Let the Dead Lie & Other Stories

Welcome, fair readers to this little corner of the darkness around us, By picking up this anthology, you are willing to expose yourself to the dark recesses of my mind, in the forms of stories ofcourse. So please, sit back, relax, and delve into the abyss with me as the darkness enraptures us within each of these short stories...

3Likes
1Comments
1024Views
AA

4. A Seafarer's Tale

   "Ah, what a dreary night, oh well, least my chambers not lie empty." Scurrying around to prepare myself for the coming night; the poisons of choice laid to bare, fine adornments are strewn everywhere. This me, and I am my, A child who sadly, would love to die. But here they come in dribbles and droves, my fans, my colleagues, my friends, you too, the one reading this, through and through. They come right in and sit on down, fewer still begin throw drink after drink, quite rudely down, ignoring my lovely frown. All here, all down? Ah, well, do gather round.

   “Ah friends, gather round… Um scuse me sir, put the glasses down.” Seeing annoyance in his face the man, quietly, backed down. Pulling two rings; one of silver and red, quite the shiny thing, and the other, black and gold, which was just as aptly, dark and cold. “This ring here is my own to call, a family from which, all will fall. The other, my friends, holds a stone, deep in red, like blood from those, who are nice and dead.” Looking at the ring, his face was twisted as if appalled by the very thing. “Its story is sad, I must admit, but sadly I, cannot part with it. The sole witness to a man’s greed, so foul was his deed, that the ghosts from then continued to haunt he. A Ship’s mate he was, consumed by greed, now, my friends, let me tell you of his deed.”

 

The Dark Voyage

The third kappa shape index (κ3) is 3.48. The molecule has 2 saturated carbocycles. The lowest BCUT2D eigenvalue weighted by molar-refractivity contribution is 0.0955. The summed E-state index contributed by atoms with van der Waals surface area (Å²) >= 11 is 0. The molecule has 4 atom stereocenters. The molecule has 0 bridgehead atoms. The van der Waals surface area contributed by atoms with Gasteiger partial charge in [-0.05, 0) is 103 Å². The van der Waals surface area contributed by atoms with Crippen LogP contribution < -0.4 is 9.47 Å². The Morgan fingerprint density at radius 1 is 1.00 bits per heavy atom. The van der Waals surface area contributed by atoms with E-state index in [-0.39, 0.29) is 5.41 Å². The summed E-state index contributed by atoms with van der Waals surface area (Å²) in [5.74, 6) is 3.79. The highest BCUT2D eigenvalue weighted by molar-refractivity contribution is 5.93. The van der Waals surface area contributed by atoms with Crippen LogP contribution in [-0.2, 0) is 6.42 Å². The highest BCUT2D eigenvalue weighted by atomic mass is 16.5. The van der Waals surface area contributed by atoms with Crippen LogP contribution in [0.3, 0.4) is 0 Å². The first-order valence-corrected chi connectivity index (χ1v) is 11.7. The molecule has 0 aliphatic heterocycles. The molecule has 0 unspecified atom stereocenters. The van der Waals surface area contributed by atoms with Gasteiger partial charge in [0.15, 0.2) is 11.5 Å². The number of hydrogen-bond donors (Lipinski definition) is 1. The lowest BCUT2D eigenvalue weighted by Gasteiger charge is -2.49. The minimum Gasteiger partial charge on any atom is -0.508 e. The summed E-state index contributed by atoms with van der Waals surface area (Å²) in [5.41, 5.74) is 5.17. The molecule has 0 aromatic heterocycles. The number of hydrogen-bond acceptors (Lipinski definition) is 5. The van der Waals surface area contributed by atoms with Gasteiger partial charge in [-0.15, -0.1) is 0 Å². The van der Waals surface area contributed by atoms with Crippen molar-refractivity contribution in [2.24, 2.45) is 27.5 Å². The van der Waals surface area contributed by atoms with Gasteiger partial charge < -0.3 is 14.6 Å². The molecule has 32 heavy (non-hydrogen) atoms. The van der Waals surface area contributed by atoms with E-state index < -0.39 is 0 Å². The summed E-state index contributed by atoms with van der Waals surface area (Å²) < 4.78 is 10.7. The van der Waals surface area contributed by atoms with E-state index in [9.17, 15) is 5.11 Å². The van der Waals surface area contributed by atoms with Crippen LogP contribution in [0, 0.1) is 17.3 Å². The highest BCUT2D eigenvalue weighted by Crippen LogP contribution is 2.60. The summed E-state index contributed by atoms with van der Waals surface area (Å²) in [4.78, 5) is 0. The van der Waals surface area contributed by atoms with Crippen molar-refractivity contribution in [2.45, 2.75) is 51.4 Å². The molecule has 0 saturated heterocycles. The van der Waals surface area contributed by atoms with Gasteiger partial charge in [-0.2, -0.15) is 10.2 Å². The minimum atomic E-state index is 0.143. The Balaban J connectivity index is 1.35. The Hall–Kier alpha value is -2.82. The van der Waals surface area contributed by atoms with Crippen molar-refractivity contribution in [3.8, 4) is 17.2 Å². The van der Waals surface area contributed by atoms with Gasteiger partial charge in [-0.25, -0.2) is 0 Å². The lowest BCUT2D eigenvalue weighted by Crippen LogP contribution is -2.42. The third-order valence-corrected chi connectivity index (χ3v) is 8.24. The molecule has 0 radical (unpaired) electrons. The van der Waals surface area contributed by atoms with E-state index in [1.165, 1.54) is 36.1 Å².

It was 1933, if I remember correctly, that this ring witnessed the death of many. It was aboard ship along the English Coast, A story I hear lost to most, the ship was a passenger liner of the finest grace, low on mileage due to a shameful slump in a country’s economic pace. Warwick Castle was the vessel’s name, a namesake for an English fort of notable power and fame. Her voyage was simple, New York to London in less than six days, not a bad pace in this time and place. Her captain was a man named McCreary, and lord almighty was he dreary. His killer, a stoker, named Phillip Murry, born and raised in little Missouri. Why kill the dreary man? Simple, he’d upset Murry, at the wrong time and, in the wrong place. Murry was friendly with the ship’s doctor, a man named Herbert Chase. Some pills he choose to crush, mixing it in with the captain’s blush. Oh, but the death was kept a hush, wow, what a way to kill a rush.

   “Tell me,” Murry called to the doc who stood appalled. “Do you think I shouldn't have killed he? Let me first tell ye, he was planning on cutting me, what a cheeky thing to do to me, don’t ya think?”

   “Twas not that got ye, it was that precious little thing, his silver ring.” He moved around the man as he looked at him shamefully, “I should report you for having committed this foul deed.”

   “Or, I could cut ye in on a deal,” he sputtered as he chugged down another mug of ale. “You know of the ship’s newest, and finest cargo?” He put down the mug, “Tis a wonderful amount, of fine, unpolished gold.”